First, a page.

BLIND by Cilla Prescott

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Our bags and books dropped to the marble floor with muted thuds, and we both slumped in the plastic chairs. I lightly kicked Dion’s foot under the table to remind him that his long legs were hogging the space and he shifted them back, making room for mine. My knees brushed against his nevertheless as I settled into a comfortable sitting position.

He smiled rather sleepily. “It’s my treat this time, isn’t it?”

“You know it,” I grinned, dragging a hand through my corkscrew curls. It was a bad habit; I always seemed to make them more unruly than they needed to be. Six months ago, I would’ve restrained myself around him.

A waitress – younger and more charged than either of us – fluttered to our table. Dion gave her our orders: flat white for him, chai latte and a blueberry bagel for me. When she’d departed, he focused his attention fully on me, recollection lighting his expression.

“You haven’t told me how your date went last night.”

I stifled a groan and shrugged instead. I had been hoping the marathon study session had put that out of his mind. “It was alright. He doesn’t like spicy food.”

He arched his right eyebrow, laughter lurking in the corners of his mouth. “That’s a deal-breaker?”

“Only because he was boring,” I shrugged again, unable to stop myself from grinning back.

“Oh come on!” Dion leaned forward, elbows propped on the table. “James is a great guy.”

I gave a noncommittal murmur, momentarily saved from providing excuses by the reappearance of our waitress with the drinks. We fell silent for a moment, busy with stirring and sipping our respective coffees. Dion was never one to let a topic go unresolved, however, and more questions were no doubt sitting on the tip of his tongue. I was right.

“So?” he prompted. “What happened?”

“He’s not my type,” I offered. The right eyebrow rose again, and I sighed. “He’s not bad-looking.” Really, James was rather handsome. Sharp chin, clear skin, floppy hair the colour of butterscotch – yet I wasn’t taken enough to even remember the colour of his eyes. “Just… doesn’t do it for me.”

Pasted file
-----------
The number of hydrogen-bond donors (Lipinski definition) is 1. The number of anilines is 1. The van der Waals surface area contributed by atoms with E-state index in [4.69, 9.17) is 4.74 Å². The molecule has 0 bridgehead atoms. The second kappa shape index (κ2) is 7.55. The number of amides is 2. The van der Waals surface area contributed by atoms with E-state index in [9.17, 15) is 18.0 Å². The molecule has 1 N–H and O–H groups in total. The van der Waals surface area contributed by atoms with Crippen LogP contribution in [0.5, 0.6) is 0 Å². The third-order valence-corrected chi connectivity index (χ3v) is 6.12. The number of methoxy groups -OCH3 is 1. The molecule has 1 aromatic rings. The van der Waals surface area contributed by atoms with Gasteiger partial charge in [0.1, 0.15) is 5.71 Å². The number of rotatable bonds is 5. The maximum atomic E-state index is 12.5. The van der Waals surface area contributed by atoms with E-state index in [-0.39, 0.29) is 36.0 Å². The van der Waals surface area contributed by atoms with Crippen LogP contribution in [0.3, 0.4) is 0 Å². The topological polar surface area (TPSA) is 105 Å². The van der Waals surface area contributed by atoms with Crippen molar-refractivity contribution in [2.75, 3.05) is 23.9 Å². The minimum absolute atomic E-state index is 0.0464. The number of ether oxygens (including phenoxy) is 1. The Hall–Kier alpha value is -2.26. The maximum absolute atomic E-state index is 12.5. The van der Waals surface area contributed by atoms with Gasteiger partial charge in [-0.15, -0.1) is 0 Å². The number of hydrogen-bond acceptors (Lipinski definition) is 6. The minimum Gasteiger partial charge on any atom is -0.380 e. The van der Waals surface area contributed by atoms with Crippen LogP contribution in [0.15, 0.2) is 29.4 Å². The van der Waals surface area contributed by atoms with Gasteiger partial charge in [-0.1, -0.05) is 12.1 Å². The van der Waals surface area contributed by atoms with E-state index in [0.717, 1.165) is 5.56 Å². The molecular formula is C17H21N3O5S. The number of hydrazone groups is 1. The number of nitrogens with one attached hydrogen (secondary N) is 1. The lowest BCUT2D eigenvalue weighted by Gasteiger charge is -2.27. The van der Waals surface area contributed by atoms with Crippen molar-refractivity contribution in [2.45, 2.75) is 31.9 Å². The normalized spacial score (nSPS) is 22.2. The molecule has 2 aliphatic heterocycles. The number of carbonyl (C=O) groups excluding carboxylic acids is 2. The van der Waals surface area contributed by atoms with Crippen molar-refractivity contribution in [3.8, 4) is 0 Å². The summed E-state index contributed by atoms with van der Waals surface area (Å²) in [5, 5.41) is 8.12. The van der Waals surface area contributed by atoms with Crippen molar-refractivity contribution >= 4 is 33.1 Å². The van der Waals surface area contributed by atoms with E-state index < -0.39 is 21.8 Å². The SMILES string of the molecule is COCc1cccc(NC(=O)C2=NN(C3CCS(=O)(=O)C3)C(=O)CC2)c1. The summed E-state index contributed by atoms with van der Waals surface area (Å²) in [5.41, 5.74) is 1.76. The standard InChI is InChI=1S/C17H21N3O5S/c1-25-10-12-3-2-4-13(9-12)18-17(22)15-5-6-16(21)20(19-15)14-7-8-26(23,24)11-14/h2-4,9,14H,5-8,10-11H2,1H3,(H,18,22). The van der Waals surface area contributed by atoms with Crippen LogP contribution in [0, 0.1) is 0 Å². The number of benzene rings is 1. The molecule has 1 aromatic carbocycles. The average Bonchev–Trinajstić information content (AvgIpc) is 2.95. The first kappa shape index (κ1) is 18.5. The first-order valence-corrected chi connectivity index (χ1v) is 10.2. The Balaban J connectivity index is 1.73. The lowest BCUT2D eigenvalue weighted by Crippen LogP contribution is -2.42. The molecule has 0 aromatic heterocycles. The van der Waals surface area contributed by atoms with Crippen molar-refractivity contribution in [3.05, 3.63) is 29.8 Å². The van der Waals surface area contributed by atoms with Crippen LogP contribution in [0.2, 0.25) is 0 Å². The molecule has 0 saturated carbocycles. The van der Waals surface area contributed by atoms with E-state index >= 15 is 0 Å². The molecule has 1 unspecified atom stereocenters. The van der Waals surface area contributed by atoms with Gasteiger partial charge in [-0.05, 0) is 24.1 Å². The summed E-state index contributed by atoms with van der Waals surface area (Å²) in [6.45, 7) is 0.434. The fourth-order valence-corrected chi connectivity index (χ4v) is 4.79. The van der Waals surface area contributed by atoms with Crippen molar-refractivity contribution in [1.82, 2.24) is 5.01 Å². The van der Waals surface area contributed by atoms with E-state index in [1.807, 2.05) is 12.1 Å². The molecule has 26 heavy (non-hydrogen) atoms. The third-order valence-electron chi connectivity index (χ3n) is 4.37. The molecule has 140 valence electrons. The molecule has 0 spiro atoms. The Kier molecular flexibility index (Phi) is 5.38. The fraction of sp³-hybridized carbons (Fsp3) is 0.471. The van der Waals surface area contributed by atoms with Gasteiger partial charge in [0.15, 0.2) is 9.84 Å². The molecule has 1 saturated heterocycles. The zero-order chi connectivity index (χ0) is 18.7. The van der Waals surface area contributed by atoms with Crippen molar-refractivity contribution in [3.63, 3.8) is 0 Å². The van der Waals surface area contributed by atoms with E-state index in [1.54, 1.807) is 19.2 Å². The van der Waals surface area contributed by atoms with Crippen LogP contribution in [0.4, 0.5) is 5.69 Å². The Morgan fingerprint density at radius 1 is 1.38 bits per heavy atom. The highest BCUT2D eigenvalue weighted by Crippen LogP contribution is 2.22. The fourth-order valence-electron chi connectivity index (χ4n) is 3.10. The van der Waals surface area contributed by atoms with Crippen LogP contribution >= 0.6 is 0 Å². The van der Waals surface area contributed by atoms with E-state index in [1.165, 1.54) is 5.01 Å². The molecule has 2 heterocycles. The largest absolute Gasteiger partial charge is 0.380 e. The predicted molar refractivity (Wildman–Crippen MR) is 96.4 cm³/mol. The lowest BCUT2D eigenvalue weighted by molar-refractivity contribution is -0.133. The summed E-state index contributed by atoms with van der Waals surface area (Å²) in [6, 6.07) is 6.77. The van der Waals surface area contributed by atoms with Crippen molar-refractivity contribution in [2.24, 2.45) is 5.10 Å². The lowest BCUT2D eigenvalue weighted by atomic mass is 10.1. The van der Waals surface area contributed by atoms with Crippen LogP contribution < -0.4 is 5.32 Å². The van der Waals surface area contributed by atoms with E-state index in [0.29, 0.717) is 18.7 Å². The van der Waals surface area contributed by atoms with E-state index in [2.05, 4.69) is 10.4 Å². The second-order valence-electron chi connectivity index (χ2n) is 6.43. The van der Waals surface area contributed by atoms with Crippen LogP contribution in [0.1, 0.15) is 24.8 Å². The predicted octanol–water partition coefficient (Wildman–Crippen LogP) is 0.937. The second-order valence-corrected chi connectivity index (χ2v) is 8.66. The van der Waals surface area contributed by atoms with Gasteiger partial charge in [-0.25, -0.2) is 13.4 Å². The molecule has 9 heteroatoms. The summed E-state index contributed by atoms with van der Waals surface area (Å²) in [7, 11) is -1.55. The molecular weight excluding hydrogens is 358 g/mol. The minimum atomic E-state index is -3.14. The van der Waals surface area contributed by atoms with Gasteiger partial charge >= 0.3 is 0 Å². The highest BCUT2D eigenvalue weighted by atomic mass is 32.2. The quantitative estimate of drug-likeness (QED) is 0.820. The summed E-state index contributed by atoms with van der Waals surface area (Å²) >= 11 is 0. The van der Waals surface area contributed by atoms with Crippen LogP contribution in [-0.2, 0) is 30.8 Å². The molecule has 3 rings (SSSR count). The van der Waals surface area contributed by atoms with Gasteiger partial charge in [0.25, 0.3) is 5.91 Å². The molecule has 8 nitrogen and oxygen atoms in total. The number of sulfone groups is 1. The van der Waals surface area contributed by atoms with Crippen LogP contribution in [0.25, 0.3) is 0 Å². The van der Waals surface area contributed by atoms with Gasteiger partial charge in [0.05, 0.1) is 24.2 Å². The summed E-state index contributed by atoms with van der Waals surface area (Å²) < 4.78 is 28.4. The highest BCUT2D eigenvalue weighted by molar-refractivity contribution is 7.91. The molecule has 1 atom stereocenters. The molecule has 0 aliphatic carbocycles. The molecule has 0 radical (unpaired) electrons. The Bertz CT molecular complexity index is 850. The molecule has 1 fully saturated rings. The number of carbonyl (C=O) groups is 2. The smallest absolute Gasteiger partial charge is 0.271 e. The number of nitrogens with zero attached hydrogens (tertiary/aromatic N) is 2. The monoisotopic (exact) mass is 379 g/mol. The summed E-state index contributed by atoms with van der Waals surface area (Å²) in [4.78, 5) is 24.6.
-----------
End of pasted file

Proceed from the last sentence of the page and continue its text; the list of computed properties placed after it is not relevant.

It was his turn to sigh. “Shame,” he said, lifting his glass to his lips once more. “I thought you two would hit it off.”

I brought the bagel to my mouth, swallowing a bite before saying, “I told you blind dates are a bad idea.”

He shook his head and reached for my plate. I watched him tear a chunk of the bagel. Three months ago, he wouldn’t have dared. Then again, three months ago, he wouldn’t be paying for my snacks. “It requires a good matchmaker, that’s all.”

“And as last night proves,” I grinned, “you are not one.”

“Oi,” he laughed, making as if he was going to toss a piece of bread at me. I ducked sideways, but he didn’t go through with the threat. Shaking his head, he popped the bread into his mouth instead. “I suppose it was my fault for assuming you’d like him.”

I gave an emphatic nod, temporarily unable to speak due to the food in my mouth. This drew another upward quirk of his lips. “Though I did ask you what you liked in a guy and you wouldn’t tell me, so…” I lowered my chin and cut him a look that had him raising his hands in a laugh. “Nope, still completely my fault.”

I laughed along then and tugged the plate of bagel away from his greedy fingers. “Right. Now that that experiment’s over, focus on your own love life. Didn’t you have a date last weekend? How did that go?”

A bashful smile bloomed across his face, and he murmured something unintelligible. I dialled the brightness of my smile up a tick. The twinge in my stomach – the one that came whenever that expression settled on his face like that – was easy to ignore now. “That’s brilliant! Come on, tell me more about it.”

He obliged, though every detail he provided seemed to drag across his tongue. Like the memories from that night were precious pearls, and he wasn’t sure if my hands were steady enough to hold them.

I watched him over the rim of my coffee cup as he spoke. Dion was not handsome, not in the way that would part a crowd. He had a smattering of freckles across his pale face. His hair was cropped so short, you might mistake its shade of red for blonde. His eyes were brown, and if anyone tried to tell him they were chestnut, he’d laugh.

I shouldn’t have known him so well.

Cilla is a postgrad student by day and writer by night. She enjoys watching Masterchef, blogging about books, and eating delicious food. You can find her on Twitter: @pavedwithbookss.


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